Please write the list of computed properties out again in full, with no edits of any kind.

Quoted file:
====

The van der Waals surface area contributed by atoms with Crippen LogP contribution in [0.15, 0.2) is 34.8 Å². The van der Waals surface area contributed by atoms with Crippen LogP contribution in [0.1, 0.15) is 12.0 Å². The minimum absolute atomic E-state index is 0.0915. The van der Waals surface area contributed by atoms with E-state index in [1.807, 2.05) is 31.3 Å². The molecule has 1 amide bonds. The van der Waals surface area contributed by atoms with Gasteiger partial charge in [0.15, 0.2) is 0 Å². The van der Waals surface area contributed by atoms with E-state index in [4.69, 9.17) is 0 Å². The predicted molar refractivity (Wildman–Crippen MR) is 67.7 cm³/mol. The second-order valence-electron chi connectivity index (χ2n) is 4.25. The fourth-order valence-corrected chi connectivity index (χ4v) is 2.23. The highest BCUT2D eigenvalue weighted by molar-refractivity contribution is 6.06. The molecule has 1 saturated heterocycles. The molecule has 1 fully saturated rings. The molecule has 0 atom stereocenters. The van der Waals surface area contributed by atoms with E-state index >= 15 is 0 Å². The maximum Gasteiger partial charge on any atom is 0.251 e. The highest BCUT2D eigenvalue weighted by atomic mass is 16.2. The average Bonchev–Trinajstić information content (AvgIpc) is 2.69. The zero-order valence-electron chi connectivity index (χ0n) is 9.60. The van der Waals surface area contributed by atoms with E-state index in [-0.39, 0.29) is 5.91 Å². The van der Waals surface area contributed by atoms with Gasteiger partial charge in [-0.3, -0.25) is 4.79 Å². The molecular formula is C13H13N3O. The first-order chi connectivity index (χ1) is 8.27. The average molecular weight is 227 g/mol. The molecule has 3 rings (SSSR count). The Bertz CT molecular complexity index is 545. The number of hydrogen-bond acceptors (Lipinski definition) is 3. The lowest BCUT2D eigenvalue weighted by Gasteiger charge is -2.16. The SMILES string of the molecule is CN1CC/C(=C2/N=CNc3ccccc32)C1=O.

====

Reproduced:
The van der Waals surface area contributed by atoms with Crippen LogP contribution in [0.15, 0.2) is 34.8 Å². The van der Waals surface area contributed by atoms with Crippen LogP contribution in [0.1, 0.15) is 12.0 Å². The minimum absolute atomic E-state index is 0.0915. The van der Waals surface area contributed by atoms with E-state index in [1.807, 2.05) is 31.3 Å². The molecule has 1 amide bonds. The van der Waals surface area contributed by atoms with Gasteiger partial charge in [0.15, 0.2) is 0 Å². The van der Waals surface area contributed by atoms with E-state index in [4.69, 9.17) is 0 Å². The predicted molar refractivity (Wildman–Crippen MR) is 67.7 cm³/mol. The second-order valence-electron chi connectivity index (χ2n) is 4.25. The fourth-order valence-corrected chi connectivity index (χ4v) is 2.23. The highest BCUT2D eigenvalue weighted by molar-refractivity contribution is 6.06. The molecule has 1 saturated heterocycles. The molecule has 1 fully saturated rings. The molecule has 0 atom stereocenters. The van der Waals surface area contributed by atoms with E-state index >= 15 is 0 Å². The maximum Gasteiger partial charge on any atom is 0.251 e. The highest BCUT2D eigenvalue weighted by atomic mass is 16.2. The average Bonchev–Trinajstić information content (AvgIpc) is 2.69. The zero-order valence-electron chi connectivity index (χ0n) is 9.60. The van der Waals surface area contributed by atoms with E-state index in [-0.39, 0.29) is 5.91 Å². The van der Waals surface area contributed by atoms with Gasteiger partial charge in [-0.3, -0.25) is 4.79 Å². The molecular formula is C13H13N3O. The first-order chi connectivity index (χ1) is 8.27. The average molecular weight is 227 g/mol. The molecule has 3 rings (SSSR count). The Bertz CT molecular complexity index is 545. The number of hydrogen-bond acceptors (Lipinski definition) is 3. The lowest BCUT2D eigenvalue weighted by Gasteiger charge is -2.16. The SMILES string of the molecule is CN1CC/C(=C2/N=CNc3ccccc32)C1=O.